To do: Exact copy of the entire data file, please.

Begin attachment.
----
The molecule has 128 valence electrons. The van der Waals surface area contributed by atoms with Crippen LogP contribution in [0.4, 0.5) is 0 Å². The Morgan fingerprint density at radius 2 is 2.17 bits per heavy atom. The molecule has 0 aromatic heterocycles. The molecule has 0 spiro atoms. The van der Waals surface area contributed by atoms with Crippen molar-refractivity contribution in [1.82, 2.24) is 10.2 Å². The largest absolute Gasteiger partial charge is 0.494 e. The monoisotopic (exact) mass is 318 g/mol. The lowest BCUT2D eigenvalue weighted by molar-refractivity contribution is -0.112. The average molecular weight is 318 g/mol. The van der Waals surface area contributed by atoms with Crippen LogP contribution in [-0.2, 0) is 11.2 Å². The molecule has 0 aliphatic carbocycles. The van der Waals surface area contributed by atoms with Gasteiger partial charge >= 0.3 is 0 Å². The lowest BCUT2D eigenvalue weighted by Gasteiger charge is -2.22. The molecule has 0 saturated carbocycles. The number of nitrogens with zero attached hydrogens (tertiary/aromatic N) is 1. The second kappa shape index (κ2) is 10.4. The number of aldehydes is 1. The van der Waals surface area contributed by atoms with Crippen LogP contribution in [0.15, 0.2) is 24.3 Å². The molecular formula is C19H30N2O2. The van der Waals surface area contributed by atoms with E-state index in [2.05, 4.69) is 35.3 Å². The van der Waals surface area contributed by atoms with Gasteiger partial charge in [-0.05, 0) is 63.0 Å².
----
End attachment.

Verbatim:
The molecule has 128 valence electrons. The van der Waals surface area contributed by atoms with Crippen LogP contribution in [0.4, 0.5) is 0 Å². The Morgan fingerprint density at radius 2 is 2.17 bits per heavy atom. The molecule has 0 aromatic heterocycles. The molecule has 0 spiro atoms. The van der Waals surface area contributed by atoms with Crippen molar-refractivity contribution in [1.82, 2.24) is 10.2 Å². The largest absolute Gasteiger partial charge is 0.494 e. The monoisotopic (exact) mass is 318 g/mol. The lowest BCUT2D eigenvalue weighted by molar-refractivity contribution is -0.112. The average molecular weight is 318 g/mol. The van der Waals surface area contributed by atoms with Crippen LogP contribution in [-0.2, 0) is 11.2 Å². The molecule has 0 aliphatic carbocycles. The van der Waals surface area contributed by atoms with Gasteiger partial charge >= 0.3 is 0 Å². The lowest BCUT2D eigenvalue weighted by Gasteiger charge is -2.22. The molecule has 0 saturated carbocycles. The number of nitrogens with zero attached hydrogens (tertiary/aromatic N) is 1. The second kappa shape index (κ2) is 10.4. The number of aldehydes is 1. The van der Waals surface area contributed by atoms with Crippen LogP contribution in [0.15, 0.2) is 24.3 Å². The molecular formula is C19H30N2O2. The van der Waals surface area contributed by atoms with E-state index in [2.05, 4.69) is 35.3 Å². The van der Waals surface area contributed by atoms with Gasteiger partial charge in [-0.05, 0) is 63.0 Å².